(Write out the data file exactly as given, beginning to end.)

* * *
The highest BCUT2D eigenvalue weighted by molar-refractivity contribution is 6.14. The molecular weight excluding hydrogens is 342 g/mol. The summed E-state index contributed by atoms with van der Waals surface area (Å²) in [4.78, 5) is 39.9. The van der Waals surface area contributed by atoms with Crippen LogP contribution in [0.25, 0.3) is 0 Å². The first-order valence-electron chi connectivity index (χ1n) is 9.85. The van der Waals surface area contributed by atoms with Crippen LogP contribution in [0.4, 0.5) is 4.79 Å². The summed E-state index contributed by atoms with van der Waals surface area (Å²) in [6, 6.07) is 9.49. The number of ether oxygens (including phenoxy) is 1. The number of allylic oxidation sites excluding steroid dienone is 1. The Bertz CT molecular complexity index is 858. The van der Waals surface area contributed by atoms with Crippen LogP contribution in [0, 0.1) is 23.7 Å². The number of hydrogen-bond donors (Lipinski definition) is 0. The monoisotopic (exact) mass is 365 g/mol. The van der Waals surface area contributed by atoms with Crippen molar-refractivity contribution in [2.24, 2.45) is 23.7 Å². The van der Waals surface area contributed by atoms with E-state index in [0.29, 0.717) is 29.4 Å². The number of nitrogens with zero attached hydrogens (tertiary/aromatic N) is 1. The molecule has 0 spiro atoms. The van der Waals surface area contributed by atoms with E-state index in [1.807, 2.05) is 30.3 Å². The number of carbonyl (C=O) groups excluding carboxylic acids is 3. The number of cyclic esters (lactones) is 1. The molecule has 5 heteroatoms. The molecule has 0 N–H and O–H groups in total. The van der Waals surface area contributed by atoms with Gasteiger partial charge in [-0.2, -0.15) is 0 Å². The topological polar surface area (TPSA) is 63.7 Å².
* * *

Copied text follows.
The highest BCUT2D eigenvalue weighted by molar-refractivity contribution is 6.14. The molecular weight excluding hydrogens is 342 g/mol. The summed E-state index contributed by atoms with van der Waals surface area (Å²) in [4.78, 5) is 39.9. The van der Waals surface area contributed by atoms with Crippen LogP contribution in [0.25, 0.3) is 0 Å². The first-order valence-electron chi connectivity index (χ1n) is 9.85. The van der Waals surface area contributed by atoms with Crippen LogP contribution in [0.4, 0.5) is 4.79 Å². The summed E-state index contributed by atoms with van der Waals surface area (Å²) in [6, 6.07) is 9.49. The number of ether oxygens (including phenoxy) is 1. The number of allylic oxidation sites excluding steroid dienone is 1. The Bertz CT molecular complexity index is 858. The van der Waals surface area contributed by atoms with Crippen LogP contribution in [0, 0.1) is 23.7 Å². The number of hydrogen-bond donors (Lipinski definition) is 0. The monoisotopic (exact) mass is 365 g/mol. The van der Waals surface area contributed by atoms with Crippen molar-refractivity contribution in [2.24, 2.45) is 23.7 Å². The van der Waals surface area contributed by atoms with E-state index in [0.29, 0.717) is 29.4 Å². The number of nitrogens with zero attached hydrogens (tertiary/aromatic N) is 1. The molecule has 0 spiro atoms. The van der Waals surface area contributed by atoms with E-state index in [1.807, 2.05) is 30.3 Å². The number of carbonyl (C=O) groups excluding carboxylic acids is 3. The number of cyclic esters (lactones) is 1. The molecule has 5 heteroatoms. The molecule has 0 N–H and O–H groups in total. The van der Waals surface area contributed by atoms with Gasteiger partial charge in [-0.2, -0.15) is 0 Å². The topological polar surface area (TPSA) is 63.7 Å².